Shibusawa Eiichi and "philanthropy" 7 Shibusawa Eiichi wa naze “Syukyou” wo Shien shitanoka (Why did Shibusawa Eiichi support religion? - The elites and religion in modern Japan)
232 pages, A5 format
April 10, 2022
Anyone who has landed on this page surely knows who Shibusawa Eiichi is—the man known as the premier industrialist of modern Japan, whose face will adorn the new 10,000-yen note in 2024. Shibusawa Eiichi was also an avid philanthropist who was involved with over 600 companies and organizations, including some religious ones.
Given the extent of his philanthropic activity, it might not be surprising that some of the organizations would be religious. However, Shibusawa labeled himself a non-religious person and had no scruples about doing so, and yet not only did he contribute to the Salvation Army and Shuyo-dan, he supported a wide range of activities, including the mass meetings of Sunday schools and Korean Buddhist organizations; the construction of the Meiji Jingu Shrine in Tokyo and the Nanko Shrine in Shirakawa, Fukushima Prefecture; and the maintenance of Kan'ei-ji Temple in Ueno, the Yushima-seido Temple, and temples and shrines in his hometown of Fukaya, Saitama Prefecture. As prodigiously wealthy and generously philanthropic as he was, though, this does not necessarily explain why he would support religion while calling himself a non-religious person. What could be the reason for this?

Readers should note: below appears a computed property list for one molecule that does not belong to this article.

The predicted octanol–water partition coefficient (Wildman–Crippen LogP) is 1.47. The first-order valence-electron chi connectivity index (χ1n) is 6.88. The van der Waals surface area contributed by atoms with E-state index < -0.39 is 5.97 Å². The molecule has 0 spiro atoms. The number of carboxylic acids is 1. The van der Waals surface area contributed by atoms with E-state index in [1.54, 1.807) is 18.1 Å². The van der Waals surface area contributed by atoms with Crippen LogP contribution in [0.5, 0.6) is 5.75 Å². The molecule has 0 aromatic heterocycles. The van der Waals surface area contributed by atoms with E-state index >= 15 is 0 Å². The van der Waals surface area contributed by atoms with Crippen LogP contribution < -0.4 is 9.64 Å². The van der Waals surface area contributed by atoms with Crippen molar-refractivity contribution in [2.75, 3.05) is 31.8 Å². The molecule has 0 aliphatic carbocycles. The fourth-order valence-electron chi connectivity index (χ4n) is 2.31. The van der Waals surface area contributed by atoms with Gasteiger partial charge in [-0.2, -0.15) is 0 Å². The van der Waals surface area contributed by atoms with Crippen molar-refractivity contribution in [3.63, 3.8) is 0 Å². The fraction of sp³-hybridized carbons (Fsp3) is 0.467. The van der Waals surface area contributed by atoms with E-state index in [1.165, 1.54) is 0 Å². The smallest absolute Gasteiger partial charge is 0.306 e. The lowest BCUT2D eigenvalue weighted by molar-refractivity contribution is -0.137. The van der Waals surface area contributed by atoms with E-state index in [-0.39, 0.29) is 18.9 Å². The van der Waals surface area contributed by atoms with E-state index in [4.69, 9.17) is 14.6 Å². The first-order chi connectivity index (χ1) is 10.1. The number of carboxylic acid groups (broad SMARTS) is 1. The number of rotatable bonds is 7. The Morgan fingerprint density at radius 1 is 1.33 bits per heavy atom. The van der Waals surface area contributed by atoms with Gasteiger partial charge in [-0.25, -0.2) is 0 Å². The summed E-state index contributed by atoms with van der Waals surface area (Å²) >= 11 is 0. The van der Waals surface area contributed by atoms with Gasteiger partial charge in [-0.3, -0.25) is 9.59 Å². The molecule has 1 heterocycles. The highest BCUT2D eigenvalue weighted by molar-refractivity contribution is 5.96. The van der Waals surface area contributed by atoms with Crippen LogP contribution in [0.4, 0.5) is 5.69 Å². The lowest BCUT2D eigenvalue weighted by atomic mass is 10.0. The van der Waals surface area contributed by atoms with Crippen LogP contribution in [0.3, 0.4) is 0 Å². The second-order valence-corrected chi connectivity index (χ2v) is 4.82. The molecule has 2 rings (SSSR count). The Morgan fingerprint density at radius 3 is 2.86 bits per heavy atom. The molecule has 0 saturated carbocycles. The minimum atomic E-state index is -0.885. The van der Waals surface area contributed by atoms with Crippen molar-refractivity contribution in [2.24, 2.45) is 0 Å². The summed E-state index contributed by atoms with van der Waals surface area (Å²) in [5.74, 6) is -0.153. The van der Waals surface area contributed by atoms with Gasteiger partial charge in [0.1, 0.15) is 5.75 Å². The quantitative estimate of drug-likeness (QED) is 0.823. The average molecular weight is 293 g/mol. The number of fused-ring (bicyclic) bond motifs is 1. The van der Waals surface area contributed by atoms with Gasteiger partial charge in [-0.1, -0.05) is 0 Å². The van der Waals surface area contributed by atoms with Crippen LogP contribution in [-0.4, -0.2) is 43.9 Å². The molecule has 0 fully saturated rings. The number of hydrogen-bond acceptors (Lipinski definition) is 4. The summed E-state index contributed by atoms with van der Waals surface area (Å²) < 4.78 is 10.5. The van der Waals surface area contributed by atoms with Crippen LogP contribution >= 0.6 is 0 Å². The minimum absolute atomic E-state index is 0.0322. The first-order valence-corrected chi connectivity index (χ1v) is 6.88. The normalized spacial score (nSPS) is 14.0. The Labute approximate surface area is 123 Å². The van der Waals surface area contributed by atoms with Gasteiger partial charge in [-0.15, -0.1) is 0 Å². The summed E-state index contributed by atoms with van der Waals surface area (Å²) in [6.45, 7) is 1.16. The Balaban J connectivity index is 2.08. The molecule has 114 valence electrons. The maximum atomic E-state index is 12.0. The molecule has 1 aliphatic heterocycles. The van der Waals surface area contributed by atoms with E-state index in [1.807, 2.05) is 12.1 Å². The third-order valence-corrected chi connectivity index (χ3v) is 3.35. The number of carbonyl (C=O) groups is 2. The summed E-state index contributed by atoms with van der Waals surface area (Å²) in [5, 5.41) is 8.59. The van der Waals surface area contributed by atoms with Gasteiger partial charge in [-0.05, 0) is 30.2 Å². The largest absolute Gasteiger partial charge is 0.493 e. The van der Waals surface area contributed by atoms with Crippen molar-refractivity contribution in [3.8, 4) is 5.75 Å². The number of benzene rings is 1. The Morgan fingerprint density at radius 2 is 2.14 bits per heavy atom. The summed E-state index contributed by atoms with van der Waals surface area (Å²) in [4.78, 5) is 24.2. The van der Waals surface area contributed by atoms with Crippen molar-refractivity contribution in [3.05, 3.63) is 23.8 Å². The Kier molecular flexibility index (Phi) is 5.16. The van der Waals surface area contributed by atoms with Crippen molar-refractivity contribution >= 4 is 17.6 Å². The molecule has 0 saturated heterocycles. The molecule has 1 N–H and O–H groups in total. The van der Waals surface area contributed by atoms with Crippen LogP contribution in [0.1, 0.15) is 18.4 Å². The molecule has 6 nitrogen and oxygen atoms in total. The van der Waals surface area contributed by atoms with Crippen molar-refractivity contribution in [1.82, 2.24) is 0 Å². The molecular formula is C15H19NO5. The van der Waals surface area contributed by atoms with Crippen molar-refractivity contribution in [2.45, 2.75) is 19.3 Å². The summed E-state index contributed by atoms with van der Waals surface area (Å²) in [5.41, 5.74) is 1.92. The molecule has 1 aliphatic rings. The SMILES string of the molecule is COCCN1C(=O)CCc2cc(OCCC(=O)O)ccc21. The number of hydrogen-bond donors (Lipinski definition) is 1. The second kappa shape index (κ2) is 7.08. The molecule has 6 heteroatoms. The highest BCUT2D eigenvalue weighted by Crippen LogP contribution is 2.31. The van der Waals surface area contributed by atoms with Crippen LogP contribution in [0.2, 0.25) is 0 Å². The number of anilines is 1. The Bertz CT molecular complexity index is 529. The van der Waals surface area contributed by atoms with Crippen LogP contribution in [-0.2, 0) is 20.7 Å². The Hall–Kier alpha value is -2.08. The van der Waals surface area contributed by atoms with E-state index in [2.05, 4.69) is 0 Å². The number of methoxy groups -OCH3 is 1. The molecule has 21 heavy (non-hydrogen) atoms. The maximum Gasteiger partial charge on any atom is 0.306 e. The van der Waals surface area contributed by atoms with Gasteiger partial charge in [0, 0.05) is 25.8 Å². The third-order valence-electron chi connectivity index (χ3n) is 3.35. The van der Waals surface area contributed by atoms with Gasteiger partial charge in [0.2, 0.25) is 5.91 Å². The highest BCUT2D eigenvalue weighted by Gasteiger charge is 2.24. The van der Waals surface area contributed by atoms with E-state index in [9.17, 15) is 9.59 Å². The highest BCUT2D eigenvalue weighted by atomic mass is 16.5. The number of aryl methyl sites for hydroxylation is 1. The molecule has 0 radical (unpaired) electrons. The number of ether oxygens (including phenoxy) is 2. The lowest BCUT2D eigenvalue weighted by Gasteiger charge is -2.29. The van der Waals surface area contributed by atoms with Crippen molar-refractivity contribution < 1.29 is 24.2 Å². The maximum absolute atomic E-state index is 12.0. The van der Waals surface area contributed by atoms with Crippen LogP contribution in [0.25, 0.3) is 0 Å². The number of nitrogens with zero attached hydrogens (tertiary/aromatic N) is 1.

This book is an attempt to unravel this simple mystery surrounding Shibusawa Eiichi based on archival materials he left behind. Therefore, first of all, I have made an effort to paint the whole picture of his support for religion. This has resulted in the first book in the world to discuss the relationship between Shibusawa and religion head on. It should satisfy the curiosity of anyone who wants to learn far more and more deeply about the philanthropist than a typical biography would allow.
Now, almost all of Shibusawa's support for religion came not from him alone, but rather from a group of elites—mainly industrialists—he gathered from politics, the public sector, business, and academia. Japan’s elites are considered to have had scant interest in religion, though they may not have publicly declared themselves non-religious persons, yet even they would offer their support to it when given the chance. Seen from the perspective of religion, this means that there existed some social basis among them for supporting religion.
This book thus aims to present a fresh perspective on the relationship between the elites and religion in modern Japan through a detailed examination of Shibusawa Eiichi, a figure with an abundant historical record. If I say so myself, I believe this book will be of interest to anyone who is curious about religion in modern Japan, if not Shibusawa himself. Please do pick up a copy if you get the chance.
(Written by YAMAGUCHI Teruomi, Professor, Graduate School of Arts and Sciences / 2023)